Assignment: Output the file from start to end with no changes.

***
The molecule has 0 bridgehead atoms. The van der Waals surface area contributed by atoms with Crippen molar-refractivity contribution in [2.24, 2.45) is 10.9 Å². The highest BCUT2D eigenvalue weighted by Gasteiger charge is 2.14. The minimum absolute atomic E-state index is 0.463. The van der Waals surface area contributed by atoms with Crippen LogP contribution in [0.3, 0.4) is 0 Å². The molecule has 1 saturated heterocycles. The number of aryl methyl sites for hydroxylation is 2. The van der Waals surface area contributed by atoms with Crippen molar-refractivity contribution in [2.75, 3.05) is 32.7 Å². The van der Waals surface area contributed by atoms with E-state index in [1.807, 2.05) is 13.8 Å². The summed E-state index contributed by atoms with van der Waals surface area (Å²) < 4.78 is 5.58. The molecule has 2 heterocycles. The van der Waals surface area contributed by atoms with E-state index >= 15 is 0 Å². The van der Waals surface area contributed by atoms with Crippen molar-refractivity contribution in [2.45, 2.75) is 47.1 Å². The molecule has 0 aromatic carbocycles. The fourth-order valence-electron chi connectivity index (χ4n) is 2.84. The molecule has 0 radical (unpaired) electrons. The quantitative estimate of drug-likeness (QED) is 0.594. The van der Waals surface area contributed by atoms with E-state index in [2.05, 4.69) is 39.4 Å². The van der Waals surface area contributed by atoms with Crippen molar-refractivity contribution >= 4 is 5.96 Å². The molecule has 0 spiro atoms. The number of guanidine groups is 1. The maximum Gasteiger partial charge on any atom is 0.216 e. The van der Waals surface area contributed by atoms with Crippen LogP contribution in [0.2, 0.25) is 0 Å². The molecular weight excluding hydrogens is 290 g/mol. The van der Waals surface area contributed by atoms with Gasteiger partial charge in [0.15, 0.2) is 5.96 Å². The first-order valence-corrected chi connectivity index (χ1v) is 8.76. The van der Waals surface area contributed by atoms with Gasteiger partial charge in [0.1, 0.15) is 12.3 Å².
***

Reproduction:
The molecule has 0 bridgehead atoms. The van der Waals surface area contributed by atoms with Crippen molar-refractivity contribution in [2.24, 2.45) is 10.9 Å². The highest BCUT2D eigenvalue weighted by Gasteiger charge is 2.14. The minimum absolute atomic E-state index is 0.463. The van der Waals surface area contributed by atoms with Crippen LogP contribution in [0.3, 0.4) is 0 Å². The molecule has 1 saturated heterocycles. The number of aryl methyl sites for hydroxylation is 2. The van der Waals surface area contributed by atoms with Crippen molar-refractivity contribution in [2.75, 3.05) is 32.7 Å². The van der Waals surface area contributed by atoms with E-state index in [1.807, 2.05) is 13.8 Å². The summed E-state index contributed by atoms with van der Waals surface area (Å²) < 4.78 is 5.58. The molecule has 2 heterocycles. The van der Waals surface area contributed by atoms with E-state index >= 15 is 0 Å². The van der Waals surface area contributed by atoms with Crippen molar-refractivity contribution in [2.45, 2.75) is 47.1 Å². The molecule has 0 aromatic carbocycles. The fourth-order valence-electron chi connectivity index (χ4n) is 2.84. The molecule has 0 radical (unpaired) electrons. The quantitative estimate of drug-likeness (QED) is 0.594. The van der Waals surface area contributed by atoms with E-state index in [2.05, 4.69) is 39.4 Å². The van der Waals surface area contributed by atoms with Crippen molar-refractivity contribution >= 4 is 5.96 Å². The molecule has 0 spiro atoms. The number of guanidine groups is 1. The maximum Gasteiger partial charge on any atom is 0.216 e. The van der Waals surface area contributed by atoms with Crippen LogP contribution in [0.2, 0.25) is 0 Å². The molecular weight excluding hydrogens is 290 g/mol. The van der Waals surface area contributed by atoms with Gasteiger partial charge in [0.15, 0.2) is 5.96 Å². The first-order valence-corrected chi connectivity index (χ1v) is 8.76. The van der Waals surface area contributed by atoms with Gasteiger partial charge in [0.1, 0.15) is 12.3 Å².